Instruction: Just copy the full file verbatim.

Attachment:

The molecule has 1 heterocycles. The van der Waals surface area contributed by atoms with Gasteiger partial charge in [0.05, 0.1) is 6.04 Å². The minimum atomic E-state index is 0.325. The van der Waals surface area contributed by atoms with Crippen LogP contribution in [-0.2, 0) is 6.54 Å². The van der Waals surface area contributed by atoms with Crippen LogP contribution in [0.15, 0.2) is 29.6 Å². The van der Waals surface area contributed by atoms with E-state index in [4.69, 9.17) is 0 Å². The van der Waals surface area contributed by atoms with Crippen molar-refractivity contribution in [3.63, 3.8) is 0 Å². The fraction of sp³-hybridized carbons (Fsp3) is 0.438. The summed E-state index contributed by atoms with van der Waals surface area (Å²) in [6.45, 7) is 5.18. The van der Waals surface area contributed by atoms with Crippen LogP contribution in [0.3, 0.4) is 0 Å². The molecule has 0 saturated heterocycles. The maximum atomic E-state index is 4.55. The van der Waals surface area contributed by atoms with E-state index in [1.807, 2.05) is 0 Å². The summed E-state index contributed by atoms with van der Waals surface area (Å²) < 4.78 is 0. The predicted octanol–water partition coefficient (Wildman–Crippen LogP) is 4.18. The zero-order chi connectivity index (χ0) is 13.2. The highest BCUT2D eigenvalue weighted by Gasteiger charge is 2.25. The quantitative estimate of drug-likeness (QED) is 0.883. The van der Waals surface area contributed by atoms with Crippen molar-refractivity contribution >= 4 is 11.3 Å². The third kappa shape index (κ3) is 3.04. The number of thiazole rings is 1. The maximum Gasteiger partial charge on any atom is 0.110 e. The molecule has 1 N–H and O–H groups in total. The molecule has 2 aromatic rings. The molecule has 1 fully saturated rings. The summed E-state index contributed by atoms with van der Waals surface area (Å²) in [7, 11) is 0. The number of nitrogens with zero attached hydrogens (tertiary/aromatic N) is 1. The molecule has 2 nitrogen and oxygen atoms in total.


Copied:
The molecule has 1 heterocycles. The van der Waals surface area contributed by atoms with Gasteiger partial charge in [0.05, 0.1) is 6.04 Å². The minimum atomic E-state index is 0.325. The van der Waals surface area contributed by atoms with Crippen LogP contribution in [-0.2, 0) is 6.54 Å². The van der Waals surface area contributed by atoms with Crippen LogP contribution in [0.15, 0.2) is 29.6 Å². The van der Waals surface area contributed by atoms with E-state index in [4.69, 9.17) is 0 Å². The van der Waals surface area contributed by atoms with Crippen molar-refractivity contribution in [3.63, 3.8) is 0 Å². The fraction of sp³-hybridized carbons (Fsp3) is 0.438. The summed E-state index contributed by atoms with van der Waals surface area (Å²) in [6.45, 7) is 5.18. The van der Waals surface area contributed by atoms with Crippen LogP contribution in [0.3, 0.4) is 0 Å². The molecule has 0 saturated heterocycles. The maximum atomic E-state index is 4.55. The van der Waals surface area contributed by atoms with E-state index in [1.807, 2.05) is 0 Å². The summed E-state index contributed by atoms with van der Waals surface area (Å²) < 4.78 is 0. The predicted octanol–water partition coefficient (Wildman–Crippen LogP) is 4.18. The zero-order chi connectivity index (χ0) is 13.2. The highest BCUT2D eigenvalue weighted by Gasteiger charge is 2.25. The quantitative estimate of drug-likeness (QED) is 0.883. The van der Waals surface area contributed by atoms with Crippen molar-refractivity contribution >= 4 is 11.3 Å². The third kappa shape index (κ3) is 3.04. The number of thiazole rings is 1. The maximum Gasteiger partial charge on any atom is 0.110 e. The molecule has 1 N–H and O–H groups in total. The molecule has 2 aromatic rings. The molecule has 1 fully saturated rings. The summed E-state index contributed by atoms with van der Waals surface area (Å²) in [7, 11) is 0. The number of nitrogens with zero attached hydrogens (tertiary/aromatic N) is 1. The molecule has 2 nitrogen and oxygen atoms in total.